Regardless of the actual model that will be accepted by the industry, it is becoming clear that some of the hurdles into scaling up quantum computers from a few qubits to very large arrays will remain. As an example, current implementations of quantum computers working on hundreds of qubits indeed are not able to form and maintain all possible forms of entanglement between qubits. This raises two questions. First, does this restrict the computational power, and the supposed advantage of the quantum computer over the classical computer? Second, how to ensure that a quantum program that was designed for a theoretical quantum computer will work on the practical implementations? This will be investigated, in particular by providing static analysis methods for evaluating a priori how much entanglement a quantum program needs.

While programs often operate on natural numbers or finite structures such as graphs or finite strings, they can also take functions as input. In that case, the program is said to perform higher-order computations, or to compute a higher-order functional. Functional programming or object-oriented programming are important paradigms allowing higher-order computations.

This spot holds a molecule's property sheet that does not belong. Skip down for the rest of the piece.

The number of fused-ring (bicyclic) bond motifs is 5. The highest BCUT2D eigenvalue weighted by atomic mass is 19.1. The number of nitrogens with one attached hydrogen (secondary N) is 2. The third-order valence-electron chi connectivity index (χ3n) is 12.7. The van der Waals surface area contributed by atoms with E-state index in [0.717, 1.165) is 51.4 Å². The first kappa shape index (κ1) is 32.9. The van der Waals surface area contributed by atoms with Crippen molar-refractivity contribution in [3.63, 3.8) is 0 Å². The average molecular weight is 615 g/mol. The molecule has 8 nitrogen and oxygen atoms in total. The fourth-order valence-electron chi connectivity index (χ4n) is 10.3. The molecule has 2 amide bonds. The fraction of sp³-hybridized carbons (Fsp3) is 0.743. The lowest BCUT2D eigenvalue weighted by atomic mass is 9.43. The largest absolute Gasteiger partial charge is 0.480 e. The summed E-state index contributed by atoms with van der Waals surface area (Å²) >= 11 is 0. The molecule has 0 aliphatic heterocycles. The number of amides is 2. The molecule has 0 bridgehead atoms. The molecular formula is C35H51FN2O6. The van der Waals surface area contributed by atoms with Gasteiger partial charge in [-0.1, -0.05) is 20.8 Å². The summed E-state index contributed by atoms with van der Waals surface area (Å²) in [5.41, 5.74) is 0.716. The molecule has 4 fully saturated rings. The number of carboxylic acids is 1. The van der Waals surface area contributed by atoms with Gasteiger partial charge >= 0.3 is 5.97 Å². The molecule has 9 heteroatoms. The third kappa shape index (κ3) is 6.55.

While the theory of computation is well developed for first-order programs, difficulties arise when dealing with higher-order programs. There are many non-equivalent ways of presenting inputs to such programs: an input function can be presented as a black-box, encoded in an infinite binary sequence, or sometimes by a finite description. Comparing those representations is an important problem. A particularly useful application of higher-order computations is to compute with infinite objects that can be represented by functions or symbolic sequences. The theory works well in many cases (to be precise, when these objects live in a topological space with a countable basis 56), but is not well understood in other interesting cases. For instance, when the inputs are the second-order functionals (of type

The most natural example of a computation with infinite precision is
the simulation of a dynamical system.
The underlying space might be